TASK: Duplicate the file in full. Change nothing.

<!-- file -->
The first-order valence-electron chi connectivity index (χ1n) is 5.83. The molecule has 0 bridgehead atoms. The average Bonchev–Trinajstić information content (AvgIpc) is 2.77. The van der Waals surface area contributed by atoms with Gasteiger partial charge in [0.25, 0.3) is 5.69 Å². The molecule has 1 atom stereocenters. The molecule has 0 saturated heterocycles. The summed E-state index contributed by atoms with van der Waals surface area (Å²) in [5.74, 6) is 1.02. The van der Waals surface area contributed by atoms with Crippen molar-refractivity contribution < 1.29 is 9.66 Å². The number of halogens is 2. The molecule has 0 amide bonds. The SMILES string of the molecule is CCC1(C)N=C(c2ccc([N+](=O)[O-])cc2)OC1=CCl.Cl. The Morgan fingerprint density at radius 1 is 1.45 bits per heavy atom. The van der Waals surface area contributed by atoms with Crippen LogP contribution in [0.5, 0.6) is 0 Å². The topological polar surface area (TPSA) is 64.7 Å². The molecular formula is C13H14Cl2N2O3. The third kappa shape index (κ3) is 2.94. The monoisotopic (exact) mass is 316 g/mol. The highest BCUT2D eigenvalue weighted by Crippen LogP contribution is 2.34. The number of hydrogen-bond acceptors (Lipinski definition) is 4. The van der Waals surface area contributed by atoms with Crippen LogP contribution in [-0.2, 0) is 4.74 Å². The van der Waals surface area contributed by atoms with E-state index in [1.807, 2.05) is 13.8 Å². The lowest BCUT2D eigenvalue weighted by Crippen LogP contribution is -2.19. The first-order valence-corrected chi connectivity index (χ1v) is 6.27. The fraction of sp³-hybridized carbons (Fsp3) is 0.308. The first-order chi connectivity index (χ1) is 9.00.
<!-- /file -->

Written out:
The first-order valence-electron chi connectivity index (χ1n) is 5.83. The molecule has 0 bridgehead atoms. The average Bonchev–Trinajstić information content (AvgIpc) is 2.77. The van der Waals surface area contributed by atoms with Gasteiger partial charge in [0.25, 0.3) is 5.69 Å². The molecule has 1 atom stereocenters. The molecule has 0 saturated heterocycles. The summed E-state index contributed by atoms with van der Waals surface area (Å²) in [5.74, 6) is 1.02. The van der Waals surface area contributed by atoms with Crippen molar-refractivity contribution < 1.29 is 9.66 Å². The number of halogens is 2. The molecule has 0 amide bonds. The SMILES string of the molecule is CCC1(C)N=C(c2ccc([N+](=O)[O-])cc2)OC1=CCl.Cl. The Morgan fingerprint density at radius 1 is 1.45 bits per heavy atom. The van der Waals surface area contributed by atoms with Crippen LogP contribution in [0.5, 0.6) is 0 Å². The topological polar surface area (TPSA) is 64.7 Å². The molecular formula is C13H14Cl2N2O3. The third kappa shape index (κ3) is 2.94. The monoisotopic (exact) mass is 316 g/mol. The highest BCUT2D eigenvalue weighted by Crippen LogP contribution is 2.34. The number of hydrogen-bond acceptors (Lipinski definition) is 4. The van der Waals surface area contributed by atoms with Crippen LogP contribution in [-0.2, 0) is 4.74 Å². The van der Waals surface area contributed by atoms with E-state index in [1.807, 2.05) is 13.8 Å². The lowest BCUT2D eigenvalue weighted by Crippen LogP contribution is -2.19. The first-order valence-corrected chi connectivity index (χ1v) is 6.27. The fraction of sp³-hybridized carbons (Fsp3) is 0.308. The first-order chi connectivity index (χ1) is 9.00.